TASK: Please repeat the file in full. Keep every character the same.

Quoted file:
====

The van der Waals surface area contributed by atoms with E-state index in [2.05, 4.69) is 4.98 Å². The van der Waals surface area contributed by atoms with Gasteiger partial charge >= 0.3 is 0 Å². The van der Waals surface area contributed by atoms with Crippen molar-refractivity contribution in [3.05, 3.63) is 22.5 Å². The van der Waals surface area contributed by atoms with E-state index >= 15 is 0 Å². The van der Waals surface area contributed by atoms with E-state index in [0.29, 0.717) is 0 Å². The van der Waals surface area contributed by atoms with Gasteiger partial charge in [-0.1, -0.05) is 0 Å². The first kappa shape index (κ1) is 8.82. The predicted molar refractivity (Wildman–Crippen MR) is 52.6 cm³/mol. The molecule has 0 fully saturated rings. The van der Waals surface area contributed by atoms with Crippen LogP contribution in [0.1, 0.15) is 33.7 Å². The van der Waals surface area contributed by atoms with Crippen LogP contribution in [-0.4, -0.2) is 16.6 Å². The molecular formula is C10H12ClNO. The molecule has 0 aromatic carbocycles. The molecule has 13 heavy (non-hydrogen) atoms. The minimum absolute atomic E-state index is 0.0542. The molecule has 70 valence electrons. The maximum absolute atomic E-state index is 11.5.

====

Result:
The van der Waals surface area contributed by atoms with E-state index in [2.05, 4.69) is 4.98 Å². The van der Waals surface area contributed by atoms with Gasteiger partial charge >= 0.3 is 0 Å². The van der Waals surface area contributed by atoms with Crippen molar-refractivity contribution in [3.05, 3.63) is 22.5 Å². The van der Waals surface area contributed by atoms with E-state index >= 15 is 0 Å². The van der Waals surface area contributed by atoms with E-state index in [0.29, 0.717) is 0 Å². The van der Waals surface area contributed by atoms with Gasteiger partial charge in [-0.1, -0.05) is 0 Å². The first kappa shape index (κ1) is 8.82. The predicted molar refractivity (Wildman–Crippen MR) is 52.6 cm³/mol. The molecule has 0 fully saturated rings. The van der Waals surface area contributed by atoms with Crippen LogP contribution in [0.1, 0.15) is 33.7 Å². The van der Waals surface area contributed by atoms with Crippen LogP contribution in [-0.4, -0.2) is 16.6 Å². The molecular formula is C10H12ClNO. The molecule has 0 aromatic carbocycles. The molecule has 13 heavy (non-hydrogen) atoms. The minimum absolute atomic E-state index is 0.0542. The molecule has 70 valence electrons. The maximum absolute atomic E-state index is 11.5.